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Russia wants Slovakia to return its Sputnik V vaccines



PRAGUE (AP) – Russia on Thursday asked Slovakia to return its Sputnik V vaccines, which it has received “due to several breaches of contract.”

The official Twitter account for the Sputnik V vaccine said that Slovakia’s drug regulator “in violation of existing contract and in a sabotage act” tested Sputnik V “in a laboratory that is not part of the EU’s official drug control network.”

The tweeted Slovak State Institute on Drug Control “has launched a disinformation campaign against Sputnik V and is planning further provocations.”

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The Slovak Institute said that the network of EU-certified laboratory tests only vaccines registered in the European Union, which is not the case with Sputnik. It added that it does not know the details of the Russian-Slovak contract because it was classified.

The announcement was made a few hours after the Slovak regulator said it had not received enough information about the Russian vaccine from its manufacturer to assess the benefits and risks. The Slovak Institute said that about 80% of the requested data were not provided.

It said the vaccine delivered to Slovakia is different from the Sputnik V vaccine, which is considered 91% effective and appears to prevent inoculated individuals from becoming seriously ill with COVID-19, according to a study published in the Lancet.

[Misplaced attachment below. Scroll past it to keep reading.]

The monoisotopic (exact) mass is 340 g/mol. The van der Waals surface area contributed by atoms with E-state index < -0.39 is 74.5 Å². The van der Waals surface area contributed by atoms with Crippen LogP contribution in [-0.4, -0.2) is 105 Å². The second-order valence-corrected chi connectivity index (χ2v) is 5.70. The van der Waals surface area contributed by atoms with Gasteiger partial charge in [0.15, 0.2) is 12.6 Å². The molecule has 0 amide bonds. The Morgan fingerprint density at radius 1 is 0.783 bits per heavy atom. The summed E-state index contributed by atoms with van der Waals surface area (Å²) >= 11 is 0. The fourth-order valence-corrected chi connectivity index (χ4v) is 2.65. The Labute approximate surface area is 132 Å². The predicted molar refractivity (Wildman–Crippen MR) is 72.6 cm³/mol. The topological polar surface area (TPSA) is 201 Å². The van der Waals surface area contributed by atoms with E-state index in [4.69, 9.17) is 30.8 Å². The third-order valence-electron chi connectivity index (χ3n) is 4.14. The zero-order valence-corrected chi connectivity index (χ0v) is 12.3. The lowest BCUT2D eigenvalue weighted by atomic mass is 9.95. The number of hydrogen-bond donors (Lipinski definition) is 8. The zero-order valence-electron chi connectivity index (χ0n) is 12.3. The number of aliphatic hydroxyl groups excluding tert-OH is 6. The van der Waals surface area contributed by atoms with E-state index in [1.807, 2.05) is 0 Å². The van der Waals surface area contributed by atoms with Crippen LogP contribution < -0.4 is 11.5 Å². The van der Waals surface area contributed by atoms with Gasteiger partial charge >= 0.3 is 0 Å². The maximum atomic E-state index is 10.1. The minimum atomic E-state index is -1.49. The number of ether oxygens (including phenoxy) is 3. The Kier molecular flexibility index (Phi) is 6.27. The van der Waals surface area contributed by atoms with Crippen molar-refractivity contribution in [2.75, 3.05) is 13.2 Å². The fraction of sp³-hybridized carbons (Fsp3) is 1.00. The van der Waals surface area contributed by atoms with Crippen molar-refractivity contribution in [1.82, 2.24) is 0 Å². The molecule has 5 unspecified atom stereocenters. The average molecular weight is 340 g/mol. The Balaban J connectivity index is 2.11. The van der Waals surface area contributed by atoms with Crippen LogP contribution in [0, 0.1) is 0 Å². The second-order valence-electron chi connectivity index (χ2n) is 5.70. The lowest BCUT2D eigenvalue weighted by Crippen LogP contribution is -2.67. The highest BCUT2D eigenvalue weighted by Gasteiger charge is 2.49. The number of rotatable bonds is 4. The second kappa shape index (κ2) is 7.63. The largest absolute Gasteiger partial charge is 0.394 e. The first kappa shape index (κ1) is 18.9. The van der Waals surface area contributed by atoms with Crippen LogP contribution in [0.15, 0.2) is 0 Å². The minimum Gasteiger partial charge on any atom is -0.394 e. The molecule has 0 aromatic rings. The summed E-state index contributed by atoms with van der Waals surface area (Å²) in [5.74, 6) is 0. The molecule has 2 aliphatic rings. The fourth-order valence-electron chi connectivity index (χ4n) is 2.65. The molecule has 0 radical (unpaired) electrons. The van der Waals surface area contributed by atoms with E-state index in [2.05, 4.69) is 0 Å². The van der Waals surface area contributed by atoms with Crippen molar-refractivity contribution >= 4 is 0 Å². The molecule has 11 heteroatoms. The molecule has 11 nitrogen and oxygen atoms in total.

Sputnik V is not yet approved for use in the EU, but the body’s regulator, the European Medicines Agency, launched a rolling review of the vaccine last month. The Slovak Medicines Agency said the Sputnik V vaccine being reviewed by the EU is also different from the one sent to Slovakia.

The Russian side called it “fake news”.

“All Sputnik V-batches are of the same quality and undergo strict quality control at the Gamaleya Institute,” it said. “The quality of Sputnik V has been confirmed by regulators in 59 countries.”

But the Slovaks said these vaccines apparently “only have the name in common.”

Slovakia’s coalition government collapsed last month after Prime Minister Igor Matovic orchestrated a secret deal to buy 2 million Sputnik V vaccines despite disagreements between his coalition partners. Matovic welcomed the first 200,000 Russian vaccines to an airport on March 1.

Matovic, now acting finance minister and deputy prime minister in the new government that was sworn in last week, was in Moscow on Thursday to discuss further vaccine deliveries. The Russians said Kirill Dmitriev, CEO of the Russian direct investment fund that bank-rounded the vaccine and marketed it abroad, had “a productive meeting” with Matovic.

But the fund demanded that the Slovaks send Sputnik V to an EU-certified laboratory for testing and ask them to return the vaccines they have received so that they “can be used in other countries.”

“Congratulations, idiots,” Matovic said in a message on Facebook to opponents of the Sputnik deal. He said he was not ready to give it up and planned to announce his further steps on Friday.

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Daria Litvinova of Moscow contributed.

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